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The Christmas season eating frenzy will soon culminate in a big way around the world.
Ready for a festive feast? The U.S. tops the list of countries with the most calorie-laden Christmas dinners: the traditional American Yuletide meal is 3,291 calories per person, according to data compiled by Treated.com, a British pharmacy.
But Americans shouldn't feel guilty about enjoying a Christmas feast: the U.K. (3,289 calories) and France (3,217 calories) were close behind. And many other countries were in the same range, with most serving dinners packed with 2,000-3,000 calories.
On the opposite side of the list, the Czech Republic, Lithuania and Japan (where fried chicken is preferred on December 25) offered up the least calories — under 2,000 — during their traditional Christmas meals.
The U.S. calorie count is based on one person’s portion of a Christmas dinner that consists of winter vegetable soup, bread, roast turkey, roast ham, cornbread stuffing, mashed potatoes, roast potatoes, creamed spinach, roast cauliflower and butternut squash gratin.
It also includes chocolate fudge and gingerbread for dessert, plus mixed nuts, eggnog and a “Tom and Jerry” (a boozy eggnog-like winter cocktail).
The Christmas meal calorie count is a distant second to the other big holiday dinner of the year: Thanksgiving, which by some estimates can reach 3,000 to 4,500 calories for just one meal. But consider this — the Christmas meal comes after weeks of holiday snacking.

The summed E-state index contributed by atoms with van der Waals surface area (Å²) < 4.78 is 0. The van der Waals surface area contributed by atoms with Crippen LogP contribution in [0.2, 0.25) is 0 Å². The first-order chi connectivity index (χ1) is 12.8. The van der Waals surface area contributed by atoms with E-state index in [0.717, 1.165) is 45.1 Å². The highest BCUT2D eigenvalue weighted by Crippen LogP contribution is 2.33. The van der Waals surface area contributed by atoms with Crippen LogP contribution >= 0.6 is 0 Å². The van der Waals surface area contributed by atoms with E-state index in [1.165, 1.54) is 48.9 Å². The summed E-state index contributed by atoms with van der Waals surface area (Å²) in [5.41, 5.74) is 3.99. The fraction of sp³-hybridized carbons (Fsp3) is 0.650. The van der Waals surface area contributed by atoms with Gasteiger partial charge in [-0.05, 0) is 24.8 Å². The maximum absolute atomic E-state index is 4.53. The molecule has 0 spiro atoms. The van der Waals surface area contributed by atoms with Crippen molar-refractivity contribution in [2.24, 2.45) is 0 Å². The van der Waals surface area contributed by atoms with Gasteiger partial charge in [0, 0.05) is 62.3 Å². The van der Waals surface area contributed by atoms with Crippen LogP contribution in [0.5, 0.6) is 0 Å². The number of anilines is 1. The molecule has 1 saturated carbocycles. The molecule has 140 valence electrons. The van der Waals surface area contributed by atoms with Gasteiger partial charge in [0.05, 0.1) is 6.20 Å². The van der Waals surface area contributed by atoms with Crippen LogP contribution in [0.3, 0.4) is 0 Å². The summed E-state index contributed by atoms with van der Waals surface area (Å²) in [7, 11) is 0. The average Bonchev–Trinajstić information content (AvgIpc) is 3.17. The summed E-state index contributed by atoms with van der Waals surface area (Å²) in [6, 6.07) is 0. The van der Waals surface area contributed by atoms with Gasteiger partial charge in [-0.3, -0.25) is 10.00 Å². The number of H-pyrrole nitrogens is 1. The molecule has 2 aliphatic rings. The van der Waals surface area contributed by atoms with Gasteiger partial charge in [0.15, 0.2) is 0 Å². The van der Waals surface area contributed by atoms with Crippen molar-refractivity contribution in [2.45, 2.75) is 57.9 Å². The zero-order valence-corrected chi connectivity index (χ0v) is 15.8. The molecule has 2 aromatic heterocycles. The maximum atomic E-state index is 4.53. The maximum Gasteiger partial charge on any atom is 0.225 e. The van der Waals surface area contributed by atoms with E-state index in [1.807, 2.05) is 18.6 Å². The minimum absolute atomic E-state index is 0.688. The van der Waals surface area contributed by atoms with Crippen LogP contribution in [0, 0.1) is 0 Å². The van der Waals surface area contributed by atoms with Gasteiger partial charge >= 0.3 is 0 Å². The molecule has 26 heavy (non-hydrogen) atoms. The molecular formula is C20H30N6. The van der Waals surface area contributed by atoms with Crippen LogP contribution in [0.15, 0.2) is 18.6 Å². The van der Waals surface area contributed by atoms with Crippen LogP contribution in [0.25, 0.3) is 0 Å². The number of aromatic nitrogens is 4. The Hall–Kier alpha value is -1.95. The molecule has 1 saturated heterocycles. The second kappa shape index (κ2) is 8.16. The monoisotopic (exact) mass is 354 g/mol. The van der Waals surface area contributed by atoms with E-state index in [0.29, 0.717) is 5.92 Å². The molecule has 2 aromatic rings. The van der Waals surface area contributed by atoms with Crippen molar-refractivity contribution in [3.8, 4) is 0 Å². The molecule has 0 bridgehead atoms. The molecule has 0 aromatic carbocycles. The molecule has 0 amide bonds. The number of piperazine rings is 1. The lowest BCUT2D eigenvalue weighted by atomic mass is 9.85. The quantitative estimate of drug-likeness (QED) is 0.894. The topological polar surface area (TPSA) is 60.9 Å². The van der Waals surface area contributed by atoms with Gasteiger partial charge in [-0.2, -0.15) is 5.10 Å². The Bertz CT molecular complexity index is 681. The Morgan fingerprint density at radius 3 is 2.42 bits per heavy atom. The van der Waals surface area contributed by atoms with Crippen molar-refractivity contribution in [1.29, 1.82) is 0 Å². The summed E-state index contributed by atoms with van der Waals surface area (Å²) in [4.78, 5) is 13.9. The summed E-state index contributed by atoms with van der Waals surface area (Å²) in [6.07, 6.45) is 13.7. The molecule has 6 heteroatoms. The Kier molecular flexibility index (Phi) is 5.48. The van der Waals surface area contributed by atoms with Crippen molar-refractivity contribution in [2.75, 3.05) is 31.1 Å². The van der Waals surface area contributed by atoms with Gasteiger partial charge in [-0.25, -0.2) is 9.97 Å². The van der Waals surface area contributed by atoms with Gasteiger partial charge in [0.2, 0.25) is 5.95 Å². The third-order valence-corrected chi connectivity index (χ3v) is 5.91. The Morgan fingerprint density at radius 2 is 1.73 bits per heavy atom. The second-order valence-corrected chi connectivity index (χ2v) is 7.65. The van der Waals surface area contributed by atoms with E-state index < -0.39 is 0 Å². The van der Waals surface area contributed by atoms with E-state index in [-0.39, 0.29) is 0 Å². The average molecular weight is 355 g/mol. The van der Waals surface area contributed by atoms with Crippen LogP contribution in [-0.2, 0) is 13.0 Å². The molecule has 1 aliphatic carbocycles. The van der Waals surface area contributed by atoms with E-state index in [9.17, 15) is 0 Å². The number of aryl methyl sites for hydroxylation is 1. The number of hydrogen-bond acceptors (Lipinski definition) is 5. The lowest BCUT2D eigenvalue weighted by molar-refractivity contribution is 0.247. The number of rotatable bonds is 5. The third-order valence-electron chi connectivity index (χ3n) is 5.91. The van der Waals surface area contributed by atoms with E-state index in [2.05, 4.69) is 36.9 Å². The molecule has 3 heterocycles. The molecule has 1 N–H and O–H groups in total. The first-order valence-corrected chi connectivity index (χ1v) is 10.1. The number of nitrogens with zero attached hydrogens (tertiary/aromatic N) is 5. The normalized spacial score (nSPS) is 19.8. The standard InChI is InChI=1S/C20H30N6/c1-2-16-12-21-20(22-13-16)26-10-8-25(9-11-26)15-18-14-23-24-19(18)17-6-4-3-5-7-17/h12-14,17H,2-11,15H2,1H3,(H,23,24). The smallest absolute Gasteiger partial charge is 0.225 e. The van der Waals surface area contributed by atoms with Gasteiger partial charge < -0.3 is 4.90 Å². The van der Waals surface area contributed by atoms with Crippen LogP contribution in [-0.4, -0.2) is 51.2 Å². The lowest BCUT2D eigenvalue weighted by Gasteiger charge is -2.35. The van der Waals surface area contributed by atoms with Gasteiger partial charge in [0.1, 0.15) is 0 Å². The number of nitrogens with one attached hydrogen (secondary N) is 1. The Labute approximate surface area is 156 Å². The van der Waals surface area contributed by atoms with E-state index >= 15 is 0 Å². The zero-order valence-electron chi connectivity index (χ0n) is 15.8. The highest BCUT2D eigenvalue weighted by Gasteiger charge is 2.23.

Your menu may not be exactly the same, but chances are you’ll also feast in a big way on Dec. 25.
“I’m not at all surprised by these high calorie counts,” Elisa Zied, a registered dietitian nutritionist in New York and author of “Younger Next Week,” told TODAY. “No one can eat this much without feeling the effects.”
Effects like: fatigue, sluggishness, stomach pain and the too-stuffed-to-get-up feeling.
If it takes 2,000 calories to maintain your weight and when you eat 3,291 at just one meal, that’s an extra 1,291 calories to burn off. You’d need to walk 4.5 hours at a brisk pace, or run or swim laps for more than two hours to get rid of the excess, Zied noted.
So rather than thinking, “I want to enjoy myself, I’ll get back on track tomorrow,” eat the foods you like but in small portions, she recommended.
“You don’t need a huge plate or two of food to feel satisfied,” Zied noted.
Zied offered these tips to keep your eating under control:
Drink one to two cups of water before the meal.
It will help fill you up, plus hydrate your dry winter skin.
Plan indulgences ahead of time.
Don’t waste calories on items you don’t enjoy. If you taste something and don’t like it, don’t eat the rest just because it’s there.
Limit yourself to one plate of food.
And don’t stuff it to capacity. Fill half with veggies, one quarter with lean protein, and one quarter with starch — that helps you keep the meal balanced nutritionally.
Choose dessert wisely.
And keep the portion small. Perhaps choose something you only really enjoy at holiday time. Use a small plate or dish to serve yourself.
Bring mints, breath strips, mouthwash in your bag or pocket.
When you’ve had enough to eat, pop the mint in or rinse with the mouthwash to signal the end of the meal.